LoopBack is an award-winning, highly extensible, open-source NodeJS and TypeScript framework based on Express that enables you to create dynamic end-to-end REST APIs with little or no coding. It enables you to quickly create APIs and microservices composed of backend systems such as databases and SOAP or REST services.
LoopBack is a tool in the Microframeworks (Backend) category of a tech stack.
LoopBack is an open-source tool with 13.3K GitHub stars and 1.2K GitHub forks. Here’s a link to LoopBack’s open-source repository on GitHub
The diagram below demonstrates how LoopBack serves as a composition bridge between incoming requests and outgoing integrations. It also shows the different personas who are interested in various capabilities provided by Loopback.
It enables you to quickly create APIs and microservices composed of backend systems such as databases and SOAP or REST services.
Who uses LoopBack 41 companies reportedly use LoopBack in their tech stacks, including technology, Chipper, and Knawat
NodeJS, TypeScript, GraphQL, ExpressJS, and StrongLoop are some of the popular tools that integrate with LoopBack. Here’s a list of all 5 tools that integrate with LoopBack.
In this step, you will create a to-do list application that tracks to-do items using an in-memory database. You will experience how you can create REST APIs with just 5 steps:
Install NodeJS (version 10 or higher) if it is not already installed on your machine
To create a new project, run the CLI as follows and answer the prompts.
Answer the prompts as follows:
After your application is generated, you will have a folder structure like the following:
In this section, you will use the Loopback CLI to create a to-do model. To create the to-do list application, we need to create a to-do model that represents instances of a task on our to-do list. A model describes business domain objects and defines a list of properties with name, type, and other constraints.
We can use the lb4 model command and answer the prompts to generate the model for us. Press returns with an empty property name to generate the model. Follow these steps:
And that’s it! You created the to-do model and described it in TypeScript in src/models/todo.model.ts. The update in index.ts adds the todo.model.ts to the list of exported models.
Create a data folder in the root of the application and add a new file called db.json containing an example database and copy and paste the JSON below.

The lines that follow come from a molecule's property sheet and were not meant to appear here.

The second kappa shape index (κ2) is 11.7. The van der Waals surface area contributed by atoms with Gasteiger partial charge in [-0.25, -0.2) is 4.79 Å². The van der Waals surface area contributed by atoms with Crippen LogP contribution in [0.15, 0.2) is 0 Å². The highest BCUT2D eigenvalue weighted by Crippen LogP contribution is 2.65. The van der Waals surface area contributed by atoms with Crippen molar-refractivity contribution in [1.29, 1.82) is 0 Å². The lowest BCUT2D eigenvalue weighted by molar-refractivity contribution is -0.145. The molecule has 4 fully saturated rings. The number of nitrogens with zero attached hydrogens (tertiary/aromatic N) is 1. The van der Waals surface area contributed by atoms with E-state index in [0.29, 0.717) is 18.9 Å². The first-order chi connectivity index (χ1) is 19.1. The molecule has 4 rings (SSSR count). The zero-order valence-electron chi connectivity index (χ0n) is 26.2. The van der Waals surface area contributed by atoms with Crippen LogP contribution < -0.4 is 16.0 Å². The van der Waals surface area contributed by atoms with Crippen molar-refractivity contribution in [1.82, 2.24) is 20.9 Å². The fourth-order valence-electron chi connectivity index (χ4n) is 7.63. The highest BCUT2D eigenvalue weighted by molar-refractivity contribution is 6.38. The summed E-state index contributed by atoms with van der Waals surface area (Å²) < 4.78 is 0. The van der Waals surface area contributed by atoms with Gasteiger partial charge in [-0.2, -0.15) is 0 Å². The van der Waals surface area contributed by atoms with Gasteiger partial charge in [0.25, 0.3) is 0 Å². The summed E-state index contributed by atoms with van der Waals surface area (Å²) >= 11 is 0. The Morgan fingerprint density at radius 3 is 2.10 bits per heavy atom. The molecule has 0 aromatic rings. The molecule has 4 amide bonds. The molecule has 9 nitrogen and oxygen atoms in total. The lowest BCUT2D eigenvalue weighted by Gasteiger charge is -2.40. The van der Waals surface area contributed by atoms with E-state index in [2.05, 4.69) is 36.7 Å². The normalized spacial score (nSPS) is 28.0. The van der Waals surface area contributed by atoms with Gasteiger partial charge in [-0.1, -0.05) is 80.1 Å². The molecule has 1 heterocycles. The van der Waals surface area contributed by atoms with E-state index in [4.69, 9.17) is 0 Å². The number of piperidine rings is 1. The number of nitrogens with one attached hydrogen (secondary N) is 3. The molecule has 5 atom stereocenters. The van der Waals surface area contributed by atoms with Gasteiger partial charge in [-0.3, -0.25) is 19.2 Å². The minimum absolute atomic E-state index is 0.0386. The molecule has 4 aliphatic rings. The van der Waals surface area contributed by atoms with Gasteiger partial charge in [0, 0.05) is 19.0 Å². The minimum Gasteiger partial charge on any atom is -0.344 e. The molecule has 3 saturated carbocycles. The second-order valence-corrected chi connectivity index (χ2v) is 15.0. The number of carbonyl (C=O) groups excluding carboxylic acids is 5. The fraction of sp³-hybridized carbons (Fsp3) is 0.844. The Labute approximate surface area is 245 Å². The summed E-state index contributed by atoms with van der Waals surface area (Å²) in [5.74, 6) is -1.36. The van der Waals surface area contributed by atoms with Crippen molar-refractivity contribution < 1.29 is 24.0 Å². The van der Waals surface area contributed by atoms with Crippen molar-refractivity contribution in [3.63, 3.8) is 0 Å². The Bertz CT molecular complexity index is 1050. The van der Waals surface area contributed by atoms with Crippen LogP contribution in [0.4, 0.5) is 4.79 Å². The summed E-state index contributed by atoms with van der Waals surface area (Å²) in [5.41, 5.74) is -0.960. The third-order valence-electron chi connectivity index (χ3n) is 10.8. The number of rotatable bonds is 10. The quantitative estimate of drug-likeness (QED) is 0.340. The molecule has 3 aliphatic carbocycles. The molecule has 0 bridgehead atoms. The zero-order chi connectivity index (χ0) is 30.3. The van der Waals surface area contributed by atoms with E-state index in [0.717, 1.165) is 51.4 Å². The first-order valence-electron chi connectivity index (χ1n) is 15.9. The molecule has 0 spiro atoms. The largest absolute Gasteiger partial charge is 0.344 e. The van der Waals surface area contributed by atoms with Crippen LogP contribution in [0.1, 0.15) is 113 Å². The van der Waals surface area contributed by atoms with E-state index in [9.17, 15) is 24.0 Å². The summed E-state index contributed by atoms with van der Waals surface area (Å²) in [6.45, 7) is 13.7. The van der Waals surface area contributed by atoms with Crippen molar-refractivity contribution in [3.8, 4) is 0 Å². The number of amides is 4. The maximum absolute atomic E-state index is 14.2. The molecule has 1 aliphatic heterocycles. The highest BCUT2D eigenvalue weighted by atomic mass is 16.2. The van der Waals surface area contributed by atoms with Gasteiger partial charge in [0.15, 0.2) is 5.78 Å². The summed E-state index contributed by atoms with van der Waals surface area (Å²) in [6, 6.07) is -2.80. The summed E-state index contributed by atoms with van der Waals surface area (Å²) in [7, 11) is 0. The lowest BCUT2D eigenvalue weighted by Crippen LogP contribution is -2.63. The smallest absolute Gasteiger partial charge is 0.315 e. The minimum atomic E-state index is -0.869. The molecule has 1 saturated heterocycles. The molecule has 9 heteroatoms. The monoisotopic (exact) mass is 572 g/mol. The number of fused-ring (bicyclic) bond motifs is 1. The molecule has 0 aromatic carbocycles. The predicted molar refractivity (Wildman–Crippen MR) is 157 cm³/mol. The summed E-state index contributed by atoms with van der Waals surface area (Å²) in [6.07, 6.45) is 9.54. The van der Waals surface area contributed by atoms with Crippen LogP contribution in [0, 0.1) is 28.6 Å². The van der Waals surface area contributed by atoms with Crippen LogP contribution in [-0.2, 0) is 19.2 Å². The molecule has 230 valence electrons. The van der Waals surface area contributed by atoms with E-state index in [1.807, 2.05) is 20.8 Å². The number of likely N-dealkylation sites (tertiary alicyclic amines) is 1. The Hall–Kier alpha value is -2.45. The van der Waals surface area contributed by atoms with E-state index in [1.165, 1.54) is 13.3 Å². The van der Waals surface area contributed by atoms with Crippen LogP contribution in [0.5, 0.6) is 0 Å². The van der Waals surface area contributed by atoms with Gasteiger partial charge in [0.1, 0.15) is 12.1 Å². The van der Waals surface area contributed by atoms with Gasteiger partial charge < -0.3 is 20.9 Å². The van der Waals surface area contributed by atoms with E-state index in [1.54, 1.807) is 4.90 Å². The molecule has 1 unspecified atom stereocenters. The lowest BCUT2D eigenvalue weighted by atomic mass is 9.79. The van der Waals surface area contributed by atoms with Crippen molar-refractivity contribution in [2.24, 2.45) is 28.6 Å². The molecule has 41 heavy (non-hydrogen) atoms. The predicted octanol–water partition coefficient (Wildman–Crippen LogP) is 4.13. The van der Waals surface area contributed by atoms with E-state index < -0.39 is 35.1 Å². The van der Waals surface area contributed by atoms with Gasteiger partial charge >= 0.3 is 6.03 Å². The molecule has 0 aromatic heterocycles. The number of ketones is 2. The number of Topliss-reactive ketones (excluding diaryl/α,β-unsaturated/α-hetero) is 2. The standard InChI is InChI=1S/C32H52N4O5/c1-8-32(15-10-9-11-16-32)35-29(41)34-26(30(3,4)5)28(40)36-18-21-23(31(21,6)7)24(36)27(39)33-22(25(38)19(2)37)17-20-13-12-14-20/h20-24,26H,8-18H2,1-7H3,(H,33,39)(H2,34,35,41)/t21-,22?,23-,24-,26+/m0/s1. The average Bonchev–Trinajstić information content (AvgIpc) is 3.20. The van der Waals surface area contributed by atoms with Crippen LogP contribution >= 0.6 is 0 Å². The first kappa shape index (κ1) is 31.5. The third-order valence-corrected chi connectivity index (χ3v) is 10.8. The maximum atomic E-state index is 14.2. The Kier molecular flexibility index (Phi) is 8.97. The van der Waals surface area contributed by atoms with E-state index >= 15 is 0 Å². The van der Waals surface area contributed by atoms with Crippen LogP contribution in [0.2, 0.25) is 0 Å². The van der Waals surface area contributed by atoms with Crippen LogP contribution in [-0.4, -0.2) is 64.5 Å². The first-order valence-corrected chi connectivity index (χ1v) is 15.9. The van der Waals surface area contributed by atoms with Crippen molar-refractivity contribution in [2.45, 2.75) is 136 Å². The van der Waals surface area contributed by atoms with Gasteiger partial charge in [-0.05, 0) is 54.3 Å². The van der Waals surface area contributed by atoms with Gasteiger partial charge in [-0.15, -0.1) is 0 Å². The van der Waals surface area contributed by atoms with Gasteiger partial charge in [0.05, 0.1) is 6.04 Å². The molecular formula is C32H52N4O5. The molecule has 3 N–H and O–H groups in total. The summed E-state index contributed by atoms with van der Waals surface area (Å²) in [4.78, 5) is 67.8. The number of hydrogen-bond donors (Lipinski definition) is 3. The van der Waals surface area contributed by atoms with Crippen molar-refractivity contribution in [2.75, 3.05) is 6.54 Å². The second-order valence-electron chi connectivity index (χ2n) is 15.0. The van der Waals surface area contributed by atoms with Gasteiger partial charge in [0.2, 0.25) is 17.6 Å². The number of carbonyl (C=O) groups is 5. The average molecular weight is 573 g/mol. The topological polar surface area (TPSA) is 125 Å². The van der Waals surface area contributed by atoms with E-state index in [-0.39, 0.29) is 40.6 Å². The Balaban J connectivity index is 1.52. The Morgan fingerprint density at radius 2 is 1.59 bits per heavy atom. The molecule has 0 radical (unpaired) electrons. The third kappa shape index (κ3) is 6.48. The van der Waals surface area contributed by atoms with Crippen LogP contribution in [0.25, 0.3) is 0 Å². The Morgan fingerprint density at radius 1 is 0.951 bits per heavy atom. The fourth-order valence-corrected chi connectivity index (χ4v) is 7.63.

A repository represents a specialized service interface that provides strong-typed data access (for example, CRUD) operations of a domain model against the underlying database or service. Now run the lb4 repository command to create a repository for your to-do model using the dB data source from the previous step. The dB data source shows up by its class name DbDataSource from the list of available data sources.
The src/repositories/index.ts file makes exporting artifacts central and also easier to import.
The newly created todo.repository.ts class has the necessary connections that are needed to perform CRUD operations for our to-do model. It leverages the to-do model definition and ‘DB’ data source configuration and retrieves the data source using Dependency Injection.
Next, we’ll need to build a controller to manage our incoming requests.
In LoopBack 4, controllers handle the request-response lifecycle for your API. Each function on a controller can be addressed individually to handle an incoming request (like a POST request to /todos), perform business logic, and return a response. In this respect, controllers are the regions where most of your business logic will live!
The application is ready to run. Before that, let’s review the code in TodoController located in src/controllers/todo.controller.ts. We’ve got all of our artifacts now, and they are all automatically bound to our application so that LoopBack’s Dependency injection system can tie it all together for us!
Let’s try out our application! First, you’ll want to start the app.
That’s it! You’ve just created your first LoopBack 4 application. You can use API Explorer to browse your API and make requests!!
A Loopback application can be deployed to the cloud or other environment e.g., IBM Cloud, Heroku, Virtual Machine, and Microsoft azure web app.
There are some steps we need to follow to deploy the Loopback js application to the Microsoft Azure web app.
Loopback js has a type of script file in which application.ts and index.ts as application start-up pages, application.ts work as creating a server, and index.ts works as connect server and we can declare ports in that file.
Need to run the “build” command to generate the “dist” folder in a project which has js files.
We need to do some amendments to deploy the loopback application in azure as an azure web app (node js) only understanding the app.js file in the root folder as the start-up of the application.
Now we need to install Azure Account and Azure App service extension in visual studio code and do login with azure credentials where we essential to deploy loopback app.
Now our loopback application is ready to deploy. We just need to click on “Deploy to Web App”. Once it is deployed It shows deployed message in the output window.
We can also set up an auto CI/CD pipeline of the loopback application.
We hope this blog helped you with easy-way-to-understand-the-loopback–deploy-to-azure-web-app .If you are still not sure, you can ask our app developers. HypeTeq is always happy to help you!!